- Positional value. You should always go best player available in the baseball draft. You can never have enough pitching, and pitchers tend to be the only players who can really blitz through the minors in less than a year these days, and those guys are exceedingly rare — Chris Sale, Mike Leake, or various relievers come to mind. And even the faster college bats like Kris Bryant took a year and a half to the majors. Madrigal could very well do something similar, but we don’t know what the White Sox’ needs will be in two years, let alone three or four if there are any hiccups. That said, Madrigal might be able to stick at short and projects to be a plus defender at second base. Yeah, that’s not an elite defensive catcher or Andrelton Simmons or anything, but again, it represents a higher floor than the Jake Burgers or Zack Collins picks who seem more likely than not to wind up at first.
- Bats are safer than arms. A.J. Puk was the best college arm in 2016, he just got Tommy John. He rated ahead of Cal Quantrill because Cal Quantrill was coming off Tommy John. Matt Manning is a mystery box, with inconsistent velocity readings and command. Riley Pint has yet to post an ERA below 5.00 in pro ball. Braxton Garrett is out for the year with Tommy John. Jason Groome is getting Tommy John. Ian Anderson is motoring along steadily if unremarkably, I suppose. Those are the top seven arms who were drafted in 2016. Some or all could still have good careers, but I think I’ve illustrated the point.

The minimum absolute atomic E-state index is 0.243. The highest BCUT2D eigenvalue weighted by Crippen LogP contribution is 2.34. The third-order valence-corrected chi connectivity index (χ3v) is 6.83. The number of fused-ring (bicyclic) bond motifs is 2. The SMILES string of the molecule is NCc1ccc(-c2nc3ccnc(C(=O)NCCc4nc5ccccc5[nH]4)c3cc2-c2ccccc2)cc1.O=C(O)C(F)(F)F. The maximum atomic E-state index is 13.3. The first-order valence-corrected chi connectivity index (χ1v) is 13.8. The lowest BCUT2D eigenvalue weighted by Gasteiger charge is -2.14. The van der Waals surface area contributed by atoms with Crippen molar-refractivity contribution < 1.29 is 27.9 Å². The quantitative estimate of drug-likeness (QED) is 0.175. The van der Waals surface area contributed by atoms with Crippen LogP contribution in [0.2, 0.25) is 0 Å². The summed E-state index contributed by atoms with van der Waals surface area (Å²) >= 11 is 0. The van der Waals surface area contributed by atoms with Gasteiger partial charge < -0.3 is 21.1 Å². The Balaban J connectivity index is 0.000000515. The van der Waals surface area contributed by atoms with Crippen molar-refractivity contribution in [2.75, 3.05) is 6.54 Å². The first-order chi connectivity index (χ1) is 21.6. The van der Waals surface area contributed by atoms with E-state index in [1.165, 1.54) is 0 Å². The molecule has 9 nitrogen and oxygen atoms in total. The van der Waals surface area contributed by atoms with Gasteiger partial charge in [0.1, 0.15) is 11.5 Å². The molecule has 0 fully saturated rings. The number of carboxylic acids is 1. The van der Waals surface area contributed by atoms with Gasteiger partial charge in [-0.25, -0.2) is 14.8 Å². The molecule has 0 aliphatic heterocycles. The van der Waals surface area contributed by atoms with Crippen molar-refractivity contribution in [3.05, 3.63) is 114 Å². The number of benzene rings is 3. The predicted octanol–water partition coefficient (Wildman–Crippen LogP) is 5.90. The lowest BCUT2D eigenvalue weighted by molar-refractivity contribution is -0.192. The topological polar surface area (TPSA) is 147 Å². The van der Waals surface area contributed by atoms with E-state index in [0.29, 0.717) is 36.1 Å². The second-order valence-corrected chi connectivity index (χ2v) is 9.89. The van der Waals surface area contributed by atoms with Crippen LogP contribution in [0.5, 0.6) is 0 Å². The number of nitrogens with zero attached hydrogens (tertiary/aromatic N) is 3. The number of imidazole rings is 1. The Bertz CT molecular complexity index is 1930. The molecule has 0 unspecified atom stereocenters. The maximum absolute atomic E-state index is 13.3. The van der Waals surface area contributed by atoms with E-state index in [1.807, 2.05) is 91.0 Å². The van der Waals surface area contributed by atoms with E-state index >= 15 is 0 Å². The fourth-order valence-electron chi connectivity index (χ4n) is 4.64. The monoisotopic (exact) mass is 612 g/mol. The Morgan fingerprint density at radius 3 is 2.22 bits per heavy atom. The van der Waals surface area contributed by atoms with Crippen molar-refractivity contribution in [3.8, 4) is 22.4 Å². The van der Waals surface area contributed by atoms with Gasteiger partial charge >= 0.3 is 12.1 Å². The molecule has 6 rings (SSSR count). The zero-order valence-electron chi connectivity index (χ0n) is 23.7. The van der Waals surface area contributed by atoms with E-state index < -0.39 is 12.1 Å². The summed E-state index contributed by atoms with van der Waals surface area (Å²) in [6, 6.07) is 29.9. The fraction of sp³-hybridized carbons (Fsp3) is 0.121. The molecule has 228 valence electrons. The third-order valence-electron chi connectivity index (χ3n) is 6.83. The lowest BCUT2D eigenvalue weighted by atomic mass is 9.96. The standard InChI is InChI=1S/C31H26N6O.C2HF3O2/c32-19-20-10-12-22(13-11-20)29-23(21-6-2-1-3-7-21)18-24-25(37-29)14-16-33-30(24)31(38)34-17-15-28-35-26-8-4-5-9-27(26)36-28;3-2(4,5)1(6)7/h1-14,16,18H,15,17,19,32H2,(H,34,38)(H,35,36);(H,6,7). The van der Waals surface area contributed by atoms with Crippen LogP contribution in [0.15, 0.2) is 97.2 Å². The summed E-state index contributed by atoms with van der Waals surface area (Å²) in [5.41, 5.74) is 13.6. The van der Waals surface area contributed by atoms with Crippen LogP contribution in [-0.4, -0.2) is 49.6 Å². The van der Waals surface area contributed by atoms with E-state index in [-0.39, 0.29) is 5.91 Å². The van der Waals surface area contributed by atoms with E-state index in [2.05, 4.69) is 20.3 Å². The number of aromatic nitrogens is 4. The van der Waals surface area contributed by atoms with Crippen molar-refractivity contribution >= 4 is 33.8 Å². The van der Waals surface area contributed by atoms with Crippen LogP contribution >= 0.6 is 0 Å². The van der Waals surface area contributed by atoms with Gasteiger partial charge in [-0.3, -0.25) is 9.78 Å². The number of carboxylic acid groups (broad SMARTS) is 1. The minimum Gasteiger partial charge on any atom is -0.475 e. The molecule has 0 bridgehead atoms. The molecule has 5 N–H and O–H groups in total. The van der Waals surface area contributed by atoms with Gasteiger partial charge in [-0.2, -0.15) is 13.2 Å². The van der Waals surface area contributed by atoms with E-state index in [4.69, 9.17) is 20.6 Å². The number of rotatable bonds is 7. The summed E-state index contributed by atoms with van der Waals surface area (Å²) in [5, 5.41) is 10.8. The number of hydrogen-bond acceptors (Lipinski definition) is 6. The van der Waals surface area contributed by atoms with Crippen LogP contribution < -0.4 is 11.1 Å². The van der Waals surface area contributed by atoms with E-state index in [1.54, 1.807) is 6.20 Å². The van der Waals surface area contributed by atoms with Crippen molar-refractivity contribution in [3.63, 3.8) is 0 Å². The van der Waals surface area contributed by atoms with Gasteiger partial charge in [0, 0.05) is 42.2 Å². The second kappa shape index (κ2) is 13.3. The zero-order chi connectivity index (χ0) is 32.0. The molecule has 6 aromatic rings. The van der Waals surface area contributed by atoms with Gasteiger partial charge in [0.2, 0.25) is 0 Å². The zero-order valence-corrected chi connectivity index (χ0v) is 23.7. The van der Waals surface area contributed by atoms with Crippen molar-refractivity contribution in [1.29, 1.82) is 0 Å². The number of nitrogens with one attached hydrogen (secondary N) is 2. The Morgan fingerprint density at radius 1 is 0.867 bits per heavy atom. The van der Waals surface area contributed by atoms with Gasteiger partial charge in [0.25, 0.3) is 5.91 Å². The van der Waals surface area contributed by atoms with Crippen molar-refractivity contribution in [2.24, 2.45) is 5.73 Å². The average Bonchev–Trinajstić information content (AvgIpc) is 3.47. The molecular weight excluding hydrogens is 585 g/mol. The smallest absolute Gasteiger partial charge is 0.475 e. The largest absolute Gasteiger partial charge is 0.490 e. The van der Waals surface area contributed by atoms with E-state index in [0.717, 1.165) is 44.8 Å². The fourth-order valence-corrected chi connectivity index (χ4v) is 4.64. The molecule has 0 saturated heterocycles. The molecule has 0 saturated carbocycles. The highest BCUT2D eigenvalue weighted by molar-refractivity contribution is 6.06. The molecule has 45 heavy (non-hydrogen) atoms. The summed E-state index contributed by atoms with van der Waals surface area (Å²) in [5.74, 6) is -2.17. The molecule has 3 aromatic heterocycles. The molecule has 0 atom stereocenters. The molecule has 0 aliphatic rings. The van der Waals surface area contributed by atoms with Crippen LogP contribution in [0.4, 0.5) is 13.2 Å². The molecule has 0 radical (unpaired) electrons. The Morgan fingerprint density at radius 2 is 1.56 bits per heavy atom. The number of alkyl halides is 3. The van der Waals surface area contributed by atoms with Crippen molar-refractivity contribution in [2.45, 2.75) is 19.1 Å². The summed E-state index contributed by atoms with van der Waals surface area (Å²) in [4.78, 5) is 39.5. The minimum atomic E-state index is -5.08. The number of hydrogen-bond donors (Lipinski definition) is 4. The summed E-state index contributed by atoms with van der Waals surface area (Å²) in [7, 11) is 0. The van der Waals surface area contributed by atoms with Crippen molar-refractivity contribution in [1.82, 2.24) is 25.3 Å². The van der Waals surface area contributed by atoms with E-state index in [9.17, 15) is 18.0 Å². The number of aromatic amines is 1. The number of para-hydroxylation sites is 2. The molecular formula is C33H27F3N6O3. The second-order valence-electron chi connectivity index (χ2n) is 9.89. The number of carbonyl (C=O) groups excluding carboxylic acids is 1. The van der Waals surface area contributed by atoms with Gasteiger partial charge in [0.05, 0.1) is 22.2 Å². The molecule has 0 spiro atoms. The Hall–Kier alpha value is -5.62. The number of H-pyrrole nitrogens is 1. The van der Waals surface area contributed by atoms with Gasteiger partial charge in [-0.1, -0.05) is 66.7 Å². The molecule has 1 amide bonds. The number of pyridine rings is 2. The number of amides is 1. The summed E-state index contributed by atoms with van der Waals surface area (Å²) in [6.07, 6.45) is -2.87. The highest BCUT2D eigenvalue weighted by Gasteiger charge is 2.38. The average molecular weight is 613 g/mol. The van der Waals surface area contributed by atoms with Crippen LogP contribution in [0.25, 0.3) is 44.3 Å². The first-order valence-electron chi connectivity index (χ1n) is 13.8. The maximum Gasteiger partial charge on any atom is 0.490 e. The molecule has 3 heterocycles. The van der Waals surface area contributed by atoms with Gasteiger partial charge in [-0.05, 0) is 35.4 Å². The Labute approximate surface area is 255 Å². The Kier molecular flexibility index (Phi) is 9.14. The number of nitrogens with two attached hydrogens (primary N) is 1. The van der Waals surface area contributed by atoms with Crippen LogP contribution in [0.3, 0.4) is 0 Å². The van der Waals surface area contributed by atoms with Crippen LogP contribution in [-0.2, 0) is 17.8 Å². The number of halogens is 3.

- He’s short. Being short can mean a lack of power. Our prospect team also ran an excellent feature on how to think about shorter players like Madrigal, particularly in light of the recent success of undersized hitters like Ozzie Albies, Jose Altuve, and Andrew Benintendi. I will limit my thoughts as follows: If it’s basically the only knock on a player and he slides as a result, there can clearly be some value to be had there. There’s a risk, I suppose, he’s Kevin Newman. That said, Newman is hitting .313/.350/.391 in Triple-A and is still likely to be a major league contributor even if he’s not going to be a star. Moreover, in the same conference, Newman slugged .421 with a .084 ISO in college compared to Madrigal’s .512 and .145 marks respectively. If Madrigal has even below average power, the rest of the profile can mean he’s a significant contributor and he slid to the White Sox are four simply because he’s 5-foot-7 instead of 5-foot-11.
In sum, I’d have been rooting for the White Sox to take Madrigal at two if they’d been selecting there, and regardless of how the pick works out I’m really pleased this is the direction they went. Now all that’s left is the little detail of seeing how his pro career turns out.
Lead Image Credit: Steven Branscombe-USA TODAY Sports